Filed under culture, feminism, I get pissed, parenting, politics

11 responses to “More thoughts on harassment and silencing

  1. I have absolute confidence that your son will grow up to be confident enough to stand up when he sees someone engaging in bullying behavior.

    I’ve had a few thoughts about the “boys will be boys” mentality that I’m off to write about as soon as I hit “post comment.” If you have time I would be so pleased if you could check it out.

  2. Jay

    I won’t make you dig. It’s here (sorry, not so good at HTML). Your comment is more about what the Dean of Students said than the incident itself, which makes sense in response to what I wrote. I happened to look at that post recently because someone asked me to define “rape culture”, and I read your comment, so when I saw your recent post I made the connection.

    • Thanks for the link! I’m fierce about women/girls being heard in situations like these. I also thought the comments after mine were interesting…I have some thoughts that might work their way into another post.

  3. I think being afraid to tell our everyday stories because “it’s no big deal” or “worse things happen to other people” is totally part of the narrative, part of the silencing that allows our culture to see sexual violence, harassment, and bullying as Isolated and Surprising Thing Bad People Unlike Us Do rather than as part of the fabric our our culture.

    Also, from your earlier post: “The rules tell us to ask for protection from people who we know aren’t likely to offer it. Lovely system.” Yes yes. Not just with sexual harassment, either: that was totally my experience of being bullied in junior high.

    Random side note: When I announced my current pregnancy, a family member said to me (in reference to Noah), “Every little boy needs someone to bother!” My gut reaction was A) he’ll be nearly six years older than this child; there’s no way in hell we’ll allow an eight-year-old to spend all his time pestering and pushing around a two-year-old, and B) he’s explicitly looking forward to caring for the baby, helping with baths and crying and bringing me stuff while I’m breastfeeding, not tormenting it; he’s an incredibly kind and nurturing person. But, you know, boys will be boys.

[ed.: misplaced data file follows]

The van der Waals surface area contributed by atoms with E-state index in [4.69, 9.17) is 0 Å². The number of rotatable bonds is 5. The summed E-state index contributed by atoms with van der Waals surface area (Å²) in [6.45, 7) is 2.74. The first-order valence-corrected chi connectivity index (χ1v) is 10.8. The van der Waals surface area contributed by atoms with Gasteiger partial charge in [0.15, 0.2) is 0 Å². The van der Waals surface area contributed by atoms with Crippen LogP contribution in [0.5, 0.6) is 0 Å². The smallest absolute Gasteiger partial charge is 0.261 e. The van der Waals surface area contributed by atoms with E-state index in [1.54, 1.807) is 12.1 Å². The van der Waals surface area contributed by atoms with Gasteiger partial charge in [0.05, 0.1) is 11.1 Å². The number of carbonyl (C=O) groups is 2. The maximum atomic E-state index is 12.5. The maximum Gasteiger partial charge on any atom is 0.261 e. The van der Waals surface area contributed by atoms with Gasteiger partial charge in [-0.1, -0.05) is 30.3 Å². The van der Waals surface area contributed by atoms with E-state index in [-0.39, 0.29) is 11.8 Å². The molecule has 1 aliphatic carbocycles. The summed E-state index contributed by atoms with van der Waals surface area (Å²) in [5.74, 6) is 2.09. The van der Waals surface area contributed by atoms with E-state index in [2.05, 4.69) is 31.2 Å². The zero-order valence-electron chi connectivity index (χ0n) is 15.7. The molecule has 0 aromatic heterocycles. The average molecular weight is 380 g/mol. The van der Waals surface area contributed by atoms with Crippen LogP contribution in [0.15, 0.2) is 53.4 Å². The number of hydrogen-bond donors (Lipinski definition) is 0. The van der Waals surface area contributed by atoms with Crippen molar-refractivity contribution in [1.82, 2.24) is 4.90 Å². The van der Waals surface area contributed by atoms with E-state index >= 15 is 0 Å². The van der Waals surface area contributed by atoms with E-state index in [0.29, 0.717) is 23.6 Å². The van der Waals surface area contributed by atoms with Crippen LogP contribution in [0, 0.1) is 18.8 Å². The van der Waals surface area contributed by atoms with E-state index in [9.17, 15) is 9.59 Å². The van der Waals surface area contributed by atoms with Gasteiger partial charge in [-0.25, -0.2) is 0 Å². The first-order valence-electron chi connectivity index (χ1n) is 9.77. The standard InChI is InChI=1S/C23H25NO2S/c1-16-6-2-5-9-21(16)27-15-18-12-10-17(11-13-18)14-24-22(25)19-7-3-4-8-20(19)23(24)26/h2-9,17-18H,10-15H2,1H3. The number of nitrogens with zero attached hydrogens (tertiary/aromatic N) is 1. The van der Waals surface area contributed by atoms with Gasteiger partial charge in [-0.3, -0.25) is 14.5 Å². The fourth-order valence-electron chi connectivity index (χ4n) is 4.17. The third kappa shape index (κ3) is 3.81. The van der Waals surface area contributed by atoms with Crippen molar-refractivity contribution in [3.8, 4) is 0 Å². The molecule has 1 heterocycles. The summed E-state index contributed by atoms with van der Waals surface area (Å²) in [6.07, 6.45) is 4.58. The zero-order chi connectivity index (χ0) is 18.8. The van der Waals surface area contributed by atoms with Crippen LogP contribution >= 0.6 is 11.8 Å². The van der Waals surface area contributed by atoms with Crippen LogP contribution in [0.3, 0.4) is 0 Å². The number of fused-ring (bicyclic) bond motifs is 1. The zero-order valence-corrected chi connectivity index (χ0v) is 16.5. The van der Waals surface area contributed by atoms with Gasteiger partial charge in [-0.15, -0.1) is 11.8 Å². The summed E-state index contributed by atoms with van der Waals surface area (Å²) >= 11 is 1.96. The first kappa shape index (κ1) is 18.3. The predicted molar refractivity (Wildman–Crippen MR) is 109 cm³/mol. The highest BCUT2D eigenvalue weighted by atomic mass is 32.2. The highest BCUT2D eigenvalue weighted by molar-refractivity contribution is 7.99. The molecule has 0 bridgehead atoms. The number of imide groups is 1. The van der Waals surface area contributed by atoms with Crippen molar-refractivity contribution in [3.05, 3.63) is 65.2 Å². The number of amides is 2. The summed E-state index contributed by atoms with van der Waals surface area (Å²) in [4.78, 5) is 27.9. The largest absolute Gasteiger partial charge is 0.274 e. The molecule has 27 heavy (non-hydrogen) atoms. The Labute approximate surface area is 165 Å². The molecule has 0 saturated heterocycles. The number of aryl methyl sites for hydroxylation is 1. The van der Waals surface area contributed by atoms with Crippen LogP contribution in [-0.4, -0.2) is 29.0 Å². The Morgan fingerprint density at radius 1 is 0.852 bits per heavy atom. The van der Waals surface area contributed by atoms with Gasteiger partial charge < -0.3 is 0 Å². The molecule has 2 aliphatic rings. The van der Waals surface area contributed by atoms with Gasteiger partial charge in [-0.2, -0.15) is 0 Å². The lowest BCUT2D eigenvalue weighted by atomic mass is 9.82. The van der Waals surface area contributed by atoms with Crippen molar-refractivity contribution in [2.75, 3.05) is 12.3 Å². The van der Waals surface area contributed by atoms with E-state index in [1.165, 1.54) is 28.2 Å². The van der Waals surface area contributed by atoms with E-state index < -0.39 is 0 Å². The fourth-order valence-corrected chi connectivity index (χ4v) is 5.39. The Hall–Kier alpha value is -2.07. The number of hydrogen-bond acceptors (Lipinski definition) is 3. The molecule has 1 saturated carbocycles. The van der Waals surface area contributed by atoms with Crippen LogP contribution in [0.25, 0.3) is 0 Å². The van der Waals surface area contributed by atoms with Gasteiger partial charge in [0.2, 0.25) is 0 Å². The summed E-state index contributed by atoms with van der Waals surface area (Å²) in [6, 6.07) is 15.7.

• You’re kidding! I can’t imagine anyone saying that your son should have a sibling that he can bully. I’m so glad you’re allowing Noah to show his nurturing side :).

    • I think bullying, and sexual harassment, and harassment are all on the same spectrum. And I think we have created a culture that fosters the aggressive behavior by NOT calling it out, and NOT creating a zero-tolerance attitude towards it. It’s everywhere. I’m so sick of it.

  4. J9

    “Fuck that noise”. AMEN.
    I think you’ve heard my story. (Vegas/volleyball tournament when I was 15?) Sadly, I have several others and your writing on this topic highlights just how pervasive this issue is.
    I’m glad you’re O’s mama.

    • I use your story a lot, in conjunction with my story, because I think they illustrate the same phenomenon, but we approached them so differently. I like your bad-ass approach better, quite frankly. 🙂

  5. MistressofBoogie

    ‘If we dislike a sexual gesture made across a room we’re told that our discomfort is OUR problem, “He’s just being stupid, ignore him.” If we ask for someone to help us feel safe, we’re admonished to protect ourselves because, “You could have walked a different route.”
    Overcoming this ingrained shit is possibly the biggest challenge I face in raising my daughter; I’m half-way through telling her to change her behaviour before I think, ‘Hang on!…Er…’ It’s tricky to say the least. Fuck that noise indeed.
    I really fucking hate the patriarchy.

    • Yeah, there’s a really fine line between self-protection and relieving perpetrators of responsibility. I don’t always walk it so well, either. I think we would have an easier time (hello, feminocracy!) if we shifted our focus from “how to avoid” to “how to create and enforce our boundary when encountering asshole behavior.” Of course, creating and enforcing boundaries takes an enormous amount of self-confidence, and confidence that the ‘system’ will have your back when you are not enough to keep you safe.

      I wanna be able to say, “I asked idiot-head to stop sticking hir tongue out at me, but zie hasn’t,” and hear an authority figure say, “Zie, is that true? Were you asked to stop? Why didn’t you? From now on, don’t do it.”

      Ahh…I can dream.